by David M. Schizer
This summer is replete with stories of the end of Jewish life in Europe. In the backdrop are major anniversaries of the Second World War: D-Day, the Nazi invasion of the Soviet Union, and the beginning of the defeat of the Nazis.
The four-year period between the summer of 1941 and the summer of 1945 was the bloodiest in human history, especially for Jews. Of the six million murdered by the Nazis, half came from Poland.
So when I visited the country last week for the first time, the experience was an emotional roller coaster: it is excruciating to contemplate the experience of Polish Jews during the Holocaust, and inspiring to see the revival of Jewish life there today.
I was moved by the work of Emmanuel Ringelblum, a historian working for my organization in the Warsaw Ghetto during the Nazi occupation. Ringelblum and 30 colleagues created a secret archive to memorialize the experience of Jews in the Ghetto. To keep a record of Nazi brutality and Jewish resilience, they buried thousands of documents in boxes and large metal containers, so they could dig them up after the war.
Tragically, the Nazis murdered Ringelblum and almost everyone working with him, but three members of the team survived. Searching the rubble of post-war Warsaw, they recovered most of the material. I saw one of the metal containers used to hide this sacred archive.
As I touched bricks on the wall of the Warsaw Ghetto, I also thought of Ringelblum’s colleague and mentor in my organization, Isaac Giterman. As the director of our work in Poland when the war began, Giterman helped to fund and organize the Warsaw Ghetto Uprising. Sadly, he did not live to see it; the Nazis murdered him three months before the uprising began.
This history is especially meaningful to me because my grandmother was born in Poland. Although she came to America almost forty years before the Holocaust, many of her relatives remained in her home town of Bialystok.
In her final years, my grandmother often spoke of relatives murdered in the Holocaust. Many Jews from Bialystok were deported to Auschwitz, so it is likely that members of my family were among the 1.3 million people murdered there. I thought about them as I stood near Auschwitz’s Gas Chamber №3 and said Kaddish, the Jewish prayer of mourning.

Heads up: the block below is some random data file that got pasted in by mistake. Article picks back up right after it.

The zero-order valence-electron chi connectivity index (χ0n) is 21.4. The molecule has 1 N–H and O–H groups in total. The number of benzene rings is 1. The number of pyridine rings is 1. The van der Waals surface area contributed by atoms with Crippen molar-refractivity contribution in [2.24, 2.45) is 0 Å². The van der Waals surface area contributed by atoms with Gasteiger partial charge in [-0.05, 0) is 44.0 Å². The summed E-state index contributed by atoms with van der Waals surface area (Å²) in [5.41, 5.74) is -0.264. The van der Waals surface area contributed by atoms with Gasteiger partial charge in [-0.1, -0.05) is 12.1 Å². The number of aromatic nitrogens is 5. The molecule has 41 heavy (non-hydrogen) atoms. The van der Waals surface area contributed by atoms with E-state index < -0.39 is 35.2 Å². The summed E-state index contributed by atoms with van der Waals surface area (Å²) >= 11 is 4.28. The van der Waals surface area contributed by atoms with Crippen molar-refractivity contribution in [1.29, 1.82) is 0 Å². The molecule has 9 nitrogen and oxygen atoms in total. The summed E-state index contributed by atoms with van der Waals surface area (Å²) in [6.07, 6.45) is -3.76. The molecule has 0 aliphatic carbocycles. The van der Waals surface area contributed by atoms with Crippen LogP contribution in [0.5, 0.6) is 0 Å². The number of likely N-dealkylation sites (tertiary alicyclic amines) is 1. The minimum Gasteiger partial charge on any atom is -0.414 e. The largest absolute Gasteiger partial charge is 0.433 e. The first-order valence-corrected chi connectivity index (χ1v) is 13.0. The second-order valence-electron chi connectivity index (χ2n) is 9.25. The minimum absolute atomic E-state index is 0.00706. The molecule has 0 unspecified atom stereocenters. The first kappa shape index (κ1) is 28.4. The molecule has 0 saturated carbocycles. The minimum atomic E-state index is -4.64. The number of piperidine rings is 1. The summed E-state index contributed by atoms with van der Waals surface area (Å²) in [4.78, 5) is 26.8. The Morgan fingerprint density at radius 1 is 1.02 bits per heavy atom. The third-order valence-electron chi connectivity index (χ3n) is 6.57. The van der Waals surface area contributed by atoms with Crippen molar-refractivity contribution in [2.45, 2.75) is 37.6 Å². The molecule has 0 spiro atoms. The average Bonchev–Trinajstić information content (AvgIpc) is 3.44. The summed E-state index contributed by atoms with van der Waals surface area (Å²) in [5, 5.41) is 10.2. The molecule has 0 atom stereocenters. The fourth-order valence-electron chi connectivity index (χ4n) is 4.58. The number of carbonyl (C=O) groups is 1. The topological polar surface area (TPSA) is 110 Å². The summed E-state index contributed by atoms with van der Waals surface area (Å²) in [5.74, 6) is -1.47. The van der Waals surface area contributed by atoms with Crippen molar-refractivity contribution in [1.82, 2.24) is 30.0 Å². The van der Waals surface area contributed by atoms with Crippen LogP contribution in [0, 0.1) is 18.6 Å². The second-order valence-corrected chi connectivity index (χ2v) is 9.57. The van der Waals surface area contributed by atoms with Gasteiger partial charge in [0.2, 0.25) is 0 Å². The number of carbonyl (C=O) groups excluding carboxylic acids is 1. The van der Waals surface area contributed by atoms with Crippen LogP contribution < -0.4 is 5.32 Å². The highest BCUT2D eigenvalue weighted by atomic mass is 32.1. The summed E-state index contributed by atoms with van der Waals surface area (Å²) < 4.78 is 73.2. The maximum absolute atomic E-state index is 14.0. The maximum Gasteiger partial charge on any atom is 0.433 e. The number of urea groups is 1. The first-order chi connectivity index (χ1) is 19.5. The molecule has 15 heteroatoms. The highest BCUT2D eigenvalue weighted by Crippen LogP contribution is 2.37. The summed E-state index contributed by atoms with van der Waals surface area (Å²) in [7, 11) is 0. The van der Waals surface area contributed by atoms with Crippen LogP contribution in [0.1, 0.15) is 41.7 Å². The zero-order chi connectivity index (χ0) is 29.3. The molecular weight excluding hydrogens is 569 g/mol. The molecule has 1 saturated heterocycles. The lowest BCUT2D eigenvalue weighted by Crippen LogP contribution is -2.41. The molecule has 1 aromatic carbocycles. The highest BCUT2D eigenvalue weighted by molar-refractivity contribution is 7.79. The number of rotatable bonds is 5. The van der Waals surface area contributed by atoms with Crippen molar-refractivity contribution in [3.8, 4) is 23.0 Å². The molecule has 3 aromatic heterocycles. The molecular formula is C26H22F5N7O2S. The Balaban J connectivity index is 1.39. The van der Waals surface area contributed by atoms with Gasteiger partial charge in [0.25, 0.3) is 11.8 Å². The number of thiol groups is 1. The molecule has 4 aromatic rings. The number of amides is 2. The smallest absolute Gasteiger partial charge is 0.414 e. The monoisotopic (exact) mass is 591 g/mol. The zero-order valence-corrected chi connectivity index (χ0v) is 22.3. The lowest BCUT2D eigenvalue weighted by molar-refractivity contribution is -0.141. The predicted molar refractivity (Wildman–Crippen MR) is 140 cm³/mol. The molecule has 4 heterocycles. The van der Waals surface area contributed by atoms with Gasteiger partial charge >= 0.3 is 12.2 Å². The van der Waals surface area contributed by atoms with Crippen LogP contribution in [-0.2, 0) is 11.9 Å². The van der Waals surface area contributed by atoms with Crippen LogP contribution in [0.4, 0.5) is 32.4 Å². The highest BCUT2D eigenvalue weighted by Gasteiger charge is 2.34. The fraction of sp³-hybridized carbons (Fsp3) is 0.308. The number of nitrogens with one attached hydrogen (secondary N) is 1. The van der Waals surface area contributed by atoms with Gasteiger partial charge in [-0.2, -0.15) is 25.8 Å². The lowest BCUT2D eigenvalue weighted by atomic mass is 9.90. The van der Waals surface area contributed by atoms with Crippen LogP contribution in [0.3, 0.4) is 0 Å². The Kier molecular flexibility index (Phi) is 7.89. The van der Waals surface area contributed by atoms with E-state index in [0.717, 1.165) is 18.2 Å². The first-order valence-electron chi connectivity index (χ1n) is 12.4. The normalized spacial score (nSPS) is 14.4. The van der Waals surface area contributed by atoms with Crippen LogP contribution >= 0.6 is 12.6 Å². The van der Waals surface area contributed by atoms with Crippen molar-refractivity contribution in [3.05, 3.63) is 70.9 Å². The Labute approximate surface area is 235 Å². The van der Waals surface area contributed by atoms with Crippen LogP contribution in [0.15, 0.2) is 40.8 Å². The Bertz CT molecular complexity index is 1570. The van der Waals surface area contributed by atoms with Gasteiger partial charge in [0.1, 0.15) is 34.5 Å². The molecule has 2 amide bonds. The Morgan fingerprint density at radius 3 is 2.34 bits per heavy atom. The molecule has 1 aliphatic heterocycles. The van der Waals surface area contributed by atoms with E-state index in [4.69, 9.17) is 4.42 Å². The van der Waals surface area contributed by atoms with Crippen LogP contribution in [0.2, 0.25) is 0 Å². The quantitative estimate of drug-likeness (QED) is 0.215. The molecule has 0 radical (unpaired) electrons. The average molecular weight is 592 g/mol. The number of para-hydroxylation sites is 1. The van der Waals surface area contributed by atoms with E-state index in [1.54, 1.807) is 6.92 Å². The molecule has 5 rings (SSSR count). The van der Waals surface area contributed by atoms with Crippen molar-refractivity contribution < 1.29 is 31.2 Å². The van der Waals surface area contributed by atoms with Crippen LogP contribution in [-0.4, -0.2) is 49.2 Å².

Because of this unfathomably dark history, the revival of Jewish life in Poland today is all the more remarkable. I understood this miracle all the more deeply when visiting projects my organization has launched during its decades-long work in Poland, starting after WWI.
For example, I visited the vibrant Jewish community center opened five years ago in Warsaw. It is bursting with activity, from coffee gatherings for students at the nearby university to family days on Sunday and celebrations of Jewish holidays. The JCC’s main challenge is that it is not large enough to accommodate the growing numbers of people who want to spend time there. Together with the JCC Krakow, which we also helped found and is visited by tens of thousands each year, they are flagships of a Jewish landscape teeming with life.
I met with the directors of the summer camp for Jewish children in Poland, which is fittingly called Camp Atid, the Hebrew word for “future.” I met with a group of busy young professionals who take off time from work every summer to help run the camp. They all take on this commitment for the same reason: When they were children, the camp changed their lives, offering them their first real Jewish experience. They want to give this gift to the next generation.
We know that this gift is received enthusiastically. Monica, whose nine-year old son was a camper last summer, told me that he cried inconsolably when it ended. He did not want camp to be over, and can’t wait for the next session to begin in a few days.
The revival of Jewish life in Poland can touch people of all ages, sometimes when they don’t expect it. I met a 65-year old man named Piotr, who jokes that he is “a young Jew, even though I am not a young man.” Piotr discovered his Jewish identity only twelve years ago.
When hiring him as a freelance photographer, my colleague asked him why he had a Hungarian middle name, Tibor. Piotr explained that his mother was a Hungarian survivor of Auschwitz, who met his Polish father in a DP camp, married him, and moved with him to Poland. When my colleague told him that the Hungarians in Auschwitz were Jews, Piotr said that this couldn’t be true, at least in his mother’s case.
But when Piotr asked his mother about this, she told him for the first time — when he was fifty-three years old — that she was Jewish, and that he was as well.
In the weeks after this conversation, Piotr’s mother, who had concealed her Jewish identity for decades, came to realize how much she missed it. She regretted that she did not have more years, going forward, to live as a Jew again.
Piotr took her words to heart and decided to live as a Jew. “I have more time left than my mother,” he told me, “and I am going to use it.”
Now Piotr works as a Jewish communal professional and is an active member of Warsaw’s Jewish community. His daughter taught Sunday School, and his granddaughter loves to call him every Friday to wish him a good Sabbath.
Because of the tragic history of Poland’s Jews, building a Jewish future there is complicated. But reviving Jewish life in Poland is another fitting way to honor the memory of those we lost.
The best way to counter darkness is with light.
David M. Schizer is the CEO of JDC, the global Jewish humanitarian organization.